Docs: Never Leave Home Without Em

September 25 2014


Given the ever broadening capabilities and functionality of Anypoint Platform, even the most experienced MuleSoft developers will be challenged to remember all the features and tricks the product suite provides. Especially on fast-paced implementations, one can easily be caught up with the ebbs and flows of the daily project tasks and ironically, forget to leverage that one tool that can really help with productivity – documentation. In , we often get questions that our documentation often does a better job of answering. There are dozens of examples; we have picked just a couple below that we’ve been asked lately.

Session Variable

The first example is about session variable. Most developers are well aware that session variables persist through the entire message lifecycle. However, some often forget about this part in the documentation:

… a variable that is tied to the current message for its entire lifecycle, across multiple flows, applications, and even servers…”

The example here demonstrates how session variables can travel across servers. There are two independent Mule applications. The first one sets a session variable, then publish it to a JMS queue.

We are using but all other JMS brokers behave the same way. The second application receives messages from the same queue.

Note that the applications and ActiveMQ can reside on three different servers, in three different networks. As shown in the screenshots below, the session variable was propagated across.

This is a powerful capability for transmitting information across, at the same time, one must be careful with what information is being shared when sending payloads outbound. Below is a screenshot of how the message will appear in the JMS admin console.

Anypoint Connectors

The second example is around Anypoint Connectors. For many Anypoint Connectors, connection parameters can be passed in at the core operation calls level, in addition to setting it in the configuration element. This is a very useful feature that can significantly streamline your Mule applications if you need to process messages the same way from the same endpoints but with different credentials. Using the Connector as an example, the document states:

Connection Parameters: These are only required if you didn’t specified them at the configuration element. They are also useful for overriding the values of the configurations or even if you need to extract them from the Mule message since they support expression evaluation.

The following is a simple Mule app to demonstrate this handy feature. In the app, we use the same flow to retrieve information from two different organizations.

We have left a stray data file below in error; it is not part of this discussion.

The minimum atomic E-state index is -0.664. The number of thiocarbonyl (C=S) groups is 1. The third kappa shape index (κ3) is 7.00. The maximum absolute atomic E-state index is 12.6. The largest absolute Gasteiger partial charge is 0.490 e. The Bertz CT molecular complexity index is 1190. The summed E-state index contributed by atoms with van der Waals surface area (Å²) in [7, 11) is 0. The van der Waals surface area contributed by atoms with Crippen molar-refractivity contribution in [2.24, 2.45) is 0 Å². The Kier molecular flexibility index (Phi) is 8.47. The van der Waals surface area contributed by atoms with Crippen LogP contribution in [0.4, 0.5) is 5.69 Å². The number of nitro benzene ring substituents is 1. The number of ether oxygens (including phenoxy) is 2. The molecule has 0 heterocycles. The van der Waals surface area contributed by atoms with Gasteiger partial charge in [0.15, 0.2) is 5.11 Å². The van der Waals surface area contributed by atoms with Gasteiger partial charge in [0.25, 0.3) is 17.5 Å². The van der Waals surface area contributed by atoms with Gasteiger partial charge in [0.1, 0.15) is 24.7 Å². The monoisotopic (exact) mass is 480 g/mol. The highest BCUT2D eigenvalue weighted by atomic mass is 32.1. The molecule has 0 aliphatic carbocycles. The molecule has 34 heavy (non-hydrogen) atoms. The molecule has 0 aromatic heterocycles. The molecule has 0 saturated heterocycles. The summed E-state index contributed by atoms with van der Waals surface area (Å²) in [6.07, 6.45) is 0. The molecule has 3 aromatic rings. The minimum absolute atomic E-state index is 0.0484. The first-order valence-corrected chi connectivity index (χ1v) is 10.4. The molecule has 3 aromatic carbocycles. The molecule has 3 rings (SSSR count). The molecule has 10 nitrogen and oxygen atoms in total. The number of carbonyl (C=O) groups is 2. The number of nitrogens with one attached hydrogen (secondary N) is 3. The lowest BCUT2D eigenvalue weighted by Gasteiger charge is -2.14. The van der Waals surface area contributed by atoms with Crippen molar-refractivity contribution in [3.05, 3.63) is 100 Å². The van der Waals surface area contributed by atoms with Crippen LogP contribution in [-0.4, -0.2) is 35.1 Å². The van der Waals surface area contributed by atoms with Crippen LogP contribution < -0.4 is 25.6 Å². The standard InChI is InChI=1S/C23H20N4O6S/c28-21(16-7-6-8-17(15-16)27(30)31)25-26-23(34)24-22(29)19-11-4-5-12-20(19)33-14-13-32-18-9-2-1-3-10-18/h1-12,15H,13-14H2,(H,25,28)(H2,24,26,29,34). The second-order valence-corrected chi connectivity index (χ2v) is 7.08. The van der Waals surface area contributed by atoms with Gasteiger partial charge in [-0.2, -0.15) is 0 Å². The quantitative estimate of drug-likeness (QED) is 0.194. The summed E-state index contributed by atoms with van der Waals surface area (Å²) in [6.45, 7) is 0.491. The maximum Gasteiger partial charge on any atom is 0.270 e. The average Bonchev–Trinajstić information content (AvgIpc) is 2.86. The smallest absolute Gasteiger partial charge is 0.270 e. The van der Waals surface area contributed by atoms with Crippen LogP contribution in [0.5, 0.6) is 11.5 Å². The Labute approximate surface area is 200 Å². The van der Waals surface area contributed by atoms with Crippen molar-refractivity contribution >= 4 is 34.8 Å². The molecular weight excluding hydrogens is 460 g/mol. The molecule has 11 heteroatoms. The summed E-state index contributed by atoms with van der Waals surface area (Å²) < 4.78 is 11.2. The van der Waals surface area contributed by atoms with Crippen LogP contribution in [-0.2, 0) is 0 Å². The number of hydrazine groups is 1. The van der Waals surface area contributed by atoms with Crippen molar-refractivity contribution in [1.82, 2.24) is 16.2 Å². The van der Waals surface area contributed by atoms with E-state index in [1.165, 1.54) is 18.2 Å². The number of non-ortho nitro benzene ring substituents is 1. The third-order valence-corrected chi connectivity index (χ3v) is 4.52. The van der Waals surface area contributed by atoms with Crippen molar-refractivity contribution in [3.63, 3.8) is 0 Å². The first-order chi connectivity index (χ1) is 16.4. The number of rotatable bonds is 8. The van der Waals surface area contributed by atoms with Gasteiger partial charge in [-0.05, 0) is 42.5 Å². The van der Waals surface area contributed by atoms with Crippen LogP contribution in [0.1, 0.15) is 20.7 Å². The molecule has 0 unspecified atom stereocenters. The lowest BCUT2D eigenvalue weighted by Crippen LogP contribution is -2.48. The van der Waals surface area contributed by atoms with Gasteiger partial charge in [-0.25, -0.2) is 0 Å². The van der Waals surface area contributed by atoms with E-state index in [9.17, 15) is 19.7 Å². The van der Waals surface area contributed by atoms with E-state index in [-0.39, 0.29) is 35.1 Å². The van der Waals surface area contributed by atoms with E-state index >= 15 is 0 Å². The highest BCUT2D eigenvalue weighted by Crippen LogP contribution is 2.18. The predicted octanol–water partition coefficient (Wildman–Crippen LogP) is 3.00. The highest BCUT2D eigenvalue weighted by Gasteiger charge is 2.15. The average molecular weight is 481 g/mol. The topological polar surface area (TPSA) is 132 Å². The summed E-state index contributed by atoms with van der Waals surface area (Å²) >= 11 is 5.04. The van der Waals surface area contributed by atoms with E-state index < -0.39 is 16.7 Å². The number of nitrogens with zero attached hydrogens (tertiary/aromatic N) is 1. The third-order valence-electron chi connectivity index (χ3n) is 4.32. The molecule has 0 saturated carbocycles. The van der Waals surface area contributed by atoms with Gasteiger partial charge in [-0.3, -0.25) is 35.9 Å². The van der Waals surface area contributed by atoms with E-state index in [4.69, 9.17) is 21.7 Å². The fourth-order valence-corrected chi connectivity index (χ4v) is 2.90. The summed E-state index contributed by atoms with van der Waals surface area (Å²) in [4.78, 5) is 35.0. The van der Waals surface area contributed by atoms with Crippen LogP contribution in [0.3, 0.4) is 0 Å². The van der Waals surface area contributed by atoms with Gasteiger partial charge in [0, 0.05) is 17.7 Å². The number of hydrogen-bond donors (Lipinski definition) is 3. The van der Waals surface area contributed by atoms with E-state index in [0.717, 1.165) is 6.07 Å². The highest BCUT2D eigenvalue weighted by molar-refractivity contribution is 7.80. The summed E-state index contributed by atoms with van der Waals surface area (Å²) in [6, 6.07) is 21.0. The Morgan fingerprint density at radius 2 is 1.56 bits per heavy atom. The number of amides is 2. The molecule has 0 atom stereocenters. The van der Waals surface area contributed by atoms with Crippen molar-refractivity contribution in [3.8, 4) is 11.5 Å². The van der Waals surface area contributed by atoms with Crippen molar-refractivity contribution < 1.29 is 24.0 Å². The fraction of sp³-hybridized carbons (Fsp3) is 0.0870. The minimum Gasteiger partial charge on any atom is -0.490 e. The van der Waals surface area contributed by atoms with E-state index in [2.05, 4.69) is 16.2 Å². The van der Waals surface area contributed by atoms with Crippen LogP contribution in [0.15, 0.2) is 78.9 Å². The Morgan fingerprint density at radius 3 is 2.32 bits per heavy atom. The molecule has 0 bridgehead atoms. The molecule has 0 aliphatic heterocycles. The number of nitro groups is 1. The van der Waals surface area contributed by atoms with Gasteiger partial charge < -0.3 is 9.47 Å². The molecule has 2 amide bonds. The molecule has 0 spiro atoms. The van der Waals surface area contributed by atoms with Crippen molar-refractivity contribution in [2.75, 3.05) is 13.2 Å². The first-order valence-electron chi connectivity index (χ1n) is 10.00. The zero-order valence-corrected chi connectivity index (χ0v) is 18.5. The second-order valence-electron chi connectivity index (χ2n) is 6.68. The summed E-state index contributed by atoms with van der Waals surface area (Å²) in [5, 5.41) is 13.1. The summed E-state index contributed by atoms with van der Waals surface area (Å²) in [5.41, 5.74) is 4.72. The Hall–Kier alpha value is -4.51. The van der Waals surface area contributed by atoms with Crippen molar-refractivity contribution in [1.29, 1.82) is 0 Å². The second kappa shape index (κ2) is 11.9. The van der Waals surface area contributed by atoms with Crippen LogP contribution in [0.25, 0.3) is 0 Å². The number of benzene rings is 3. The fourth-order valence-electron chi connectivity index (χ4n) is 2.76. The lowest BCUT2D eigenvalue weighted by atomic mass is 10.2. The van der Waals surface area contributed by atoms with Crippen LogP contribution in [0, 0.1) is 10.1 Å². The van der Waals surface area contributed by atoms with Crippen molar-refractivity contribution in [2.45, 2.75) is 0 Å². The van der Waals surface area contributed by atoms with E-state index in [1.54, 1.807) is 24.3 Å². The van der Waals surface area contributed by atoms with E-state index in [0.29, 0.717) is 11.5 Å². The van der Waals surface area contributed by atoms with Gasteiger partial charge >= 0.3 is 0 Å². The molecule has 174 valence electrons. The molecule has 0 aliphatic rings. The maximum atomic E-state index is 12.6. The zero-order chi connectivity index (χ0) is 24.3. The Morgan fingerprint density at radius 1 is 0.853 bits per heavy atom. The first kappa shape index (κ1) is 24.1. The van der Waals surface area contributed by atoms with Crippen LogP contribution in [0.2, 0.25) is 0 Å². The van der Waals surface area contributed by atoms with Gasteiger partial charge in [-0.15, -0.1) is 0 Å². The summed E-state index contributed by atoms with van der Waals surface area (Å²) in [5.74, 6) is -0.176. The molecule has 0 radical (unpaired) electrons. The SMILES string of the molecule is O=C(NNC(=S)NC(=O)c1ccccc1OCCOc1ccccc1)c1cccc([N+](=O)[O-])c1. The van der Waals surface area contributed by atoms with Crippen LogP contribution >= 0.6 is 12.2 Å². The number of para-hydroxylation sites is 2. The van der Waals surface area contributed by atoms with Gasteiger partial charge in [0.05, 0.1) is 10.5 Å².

<?xml version="1.0" encoding="UTF-8"?>

<mule xmlns:context="" xmlns:http="" xmlns:sfdc="" xmlns:json="" xmlns:tracking="" xmlns="" xmlns:doc=""
	xmlns:spring="" version="EE-3.5.1"
    <sfdc:config name="" doc:name="Salesforce"/>
    <context:property-placeholder location=""/>
    <flow name="sfdc-mt-blog-demoFlow1" doc:name="sfdc-mt-blog-demoFlow1">
        <http:inbound-endpoint exchange-pattern="request-response" host="localhost" port="8081" path="start-demo" doc:name="HTTP"/>
        <expression-transformer expression="#[[['user':'${sfdc.user1}', 'password':'${sfdc.pass1}', 'token':'${sfdc.token1}'],['user':'${sfdc.user2}', 'password':'${sfdc.pass2}', 'token':'${sfdc.token2}']]]" doc:name="Mock multiple credentials"/>
        <collection-splitter doc:name="Collection Splitter"/>
        <flow-ref name="shared-sfdc-logic" doc:name="shared-sfdc-logic"/>
        <collection-aggregator failOnTimeout="true" doc:name="Collection Aggregator"/>
        <json:object-to-json-transformer doc:name="Object to JSON"/>
        <http:response-builder contentType="application/json" doc:name="HTTP Response Builder"/>
    <flow name="shared-sfdc-logic" doc:name="shared-sfdc-logic">
        <sfdc:get-user-info config-ref="Salesforce" username="#[payload.user]" password="#[payload.password]" securityToken="#[payload.token]" doc:name="Get user info"/>
        <expression-transformer expression="#[['organization':payload.organizationId, 'user':payload.userName, 'full name':payload.userFullName, 'email':payload.userEmail]]" doc:name="User and Org Info"/>
        <logger message="SFDC response #[payload]" level="INFO" doc:name="Logger"/>

Using this pattern, a Mule app can easily store the credentials in a database or encrypted file, and dynamically retrieve data from as many organizations as needed, as shown in the results:

These are just a couple of examples of the many things that we developers encounter daily that our documentation does a really good job of addressing. So whether you are just starting on the journey of Mule implementation or already way down the road, please keep our documentation in mind. It can significantly smoothen your ride along the way!

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